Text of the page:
Drinking can raise chances of COVID-19

By Nicki Bourlioufas

The World Health Organisation has recently produced a factsheet on alcohol consumption and COVID-19, which provides a sobering reminder to us all not to drink too much notwithstanding how bad things may seem.

The factsheet addresses, among other things, the misinformation that is being spread through social media and other channels about alcohol and COVID-19.

The WHO says the most important point to remember: in no way will consumption of alcohol protect you from COVID-19 or prevent you from being infected by it.

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Surely, we knew that already? Perhaps not. Deaths related to the ingestion of alcoholic products such as such as hand disinfectant in the mistaken belief that they will offer protection against the virus have already occurred in some countries during the COVID-19 outbreak, according to the WHO.

What we may not know either is that alcohol consumption can in fact raise your chances of catching COVID-19 as it weakens your body’s ability to fight infections. It can boost the risk of serious complications as it lowers your immunity to disease.

Here some important things to know.

  • Alcohol use, especially heavy use, weakens the immune system and thus reduces the ability to cope with infectious diseases.
  • Heavy use of alcohol increases the risk of acute respiratory distress syndrome (ARDS), one of the most severe complications of COVID-19.
  • Alcohol may also increase the risk of and pneumonia, which is sometimes associated with COVID-19, according to the US centre for Disease Control (CDC).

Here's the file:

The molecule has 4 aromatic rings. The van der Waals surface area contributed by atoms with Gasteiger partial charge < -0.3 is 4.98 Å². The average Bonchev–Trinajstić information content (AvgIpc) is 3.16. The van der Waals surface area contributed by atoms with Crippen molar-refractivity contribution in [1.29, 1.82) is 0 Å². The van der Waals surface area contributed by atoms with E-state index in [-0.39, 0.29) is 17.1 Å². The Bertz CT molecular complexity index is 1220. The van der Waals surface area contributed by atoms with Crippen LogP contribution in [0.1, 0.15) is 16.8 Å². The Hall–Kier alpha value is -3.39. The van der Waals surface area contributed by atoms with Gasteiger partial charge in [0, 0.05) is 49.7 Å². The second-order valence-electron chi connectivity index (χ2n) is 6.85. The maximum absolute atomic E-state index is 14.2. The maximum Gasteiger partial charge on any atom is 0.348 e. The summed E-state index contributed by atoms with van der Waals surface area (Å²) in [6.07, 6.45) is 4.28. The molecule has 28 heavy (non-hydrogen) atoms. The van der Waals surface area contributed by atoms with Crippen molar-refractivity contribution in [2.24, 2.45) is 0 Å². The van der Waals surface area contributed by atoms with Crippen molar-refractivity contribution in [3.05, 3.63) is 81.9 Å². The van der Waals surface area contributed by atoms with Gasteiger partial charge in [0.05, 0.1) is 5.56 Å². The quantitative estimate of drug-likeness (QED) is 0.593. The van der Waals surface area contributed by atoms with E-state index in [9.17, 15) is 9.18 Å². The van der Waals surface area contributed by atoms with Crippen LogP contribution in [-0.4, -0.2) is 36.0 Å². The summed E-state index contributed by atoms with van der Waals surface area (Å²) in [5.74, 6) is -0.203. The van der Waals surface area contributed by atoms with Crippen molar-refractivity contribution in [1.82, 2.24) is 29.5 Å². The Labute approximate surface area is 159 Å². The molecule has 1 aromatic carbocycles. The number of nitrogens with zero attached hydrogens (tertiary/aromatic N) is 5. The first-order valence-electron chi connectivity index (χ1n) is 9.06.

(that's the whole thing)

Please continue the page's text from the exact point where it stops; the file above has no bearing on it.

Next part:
• Consuming alcohol will not destroy the COVID-19 virus, and its consumption is likely to increase the health risks if a person becomes infected with the virus.
  • Alcohol (at a concentration of at least 60% by volume) works as a disinfectant on your skin, but it has no such effect within your system when ingested.
  • Consumption of alcohol will not kill the virus in the inhaled air; it will not disinfect your mouth and throat; and it will not give you any kind of protection against COVID-19.
  • People with an alcohol use disorder are at greater risk of COVID-19 not only because of the impact of alcohol on their health but also because they are more likely to experience homelessness or incarceration than other members of the population.

The WHO recommends we all stop drinking during the pandemic. “Avoid alcohol altogether,” it suggests, “so that you do not undermine your own immune system and health and do not risk the health of others.”

While that is the safest thing to do, the WHO is realistic and identifies that some of us will continue to drink alcoholic drinks. Life won’t stop for this disease, even if we are in lockdown.

So, some sensible advice during quarantine or lockdown:

  • Avoid stockpiling alcohol at home, as this will potentially increase your alcohol consumption.
  • When working from home, adhere to your usual workplace rules and do not drink. Remember that after a lunch break you should still be in a fit state to work.
  • Instead of consuming alcohol to pass your time at home, try an indoor workout. Physical activity strengthens the immune system.
  • Stay sober so that you can remain vigilant, act quickly and make decisions with a clear head, for yourself and others in your family and community.
  • You might think that alcohol helps you to cope with stress, but it is not in fact a good coping mechanism, as it is known to increase the symptoms of panic and anxiety disorders, depression and other mental disorders, and the risk of family and domestic violence.

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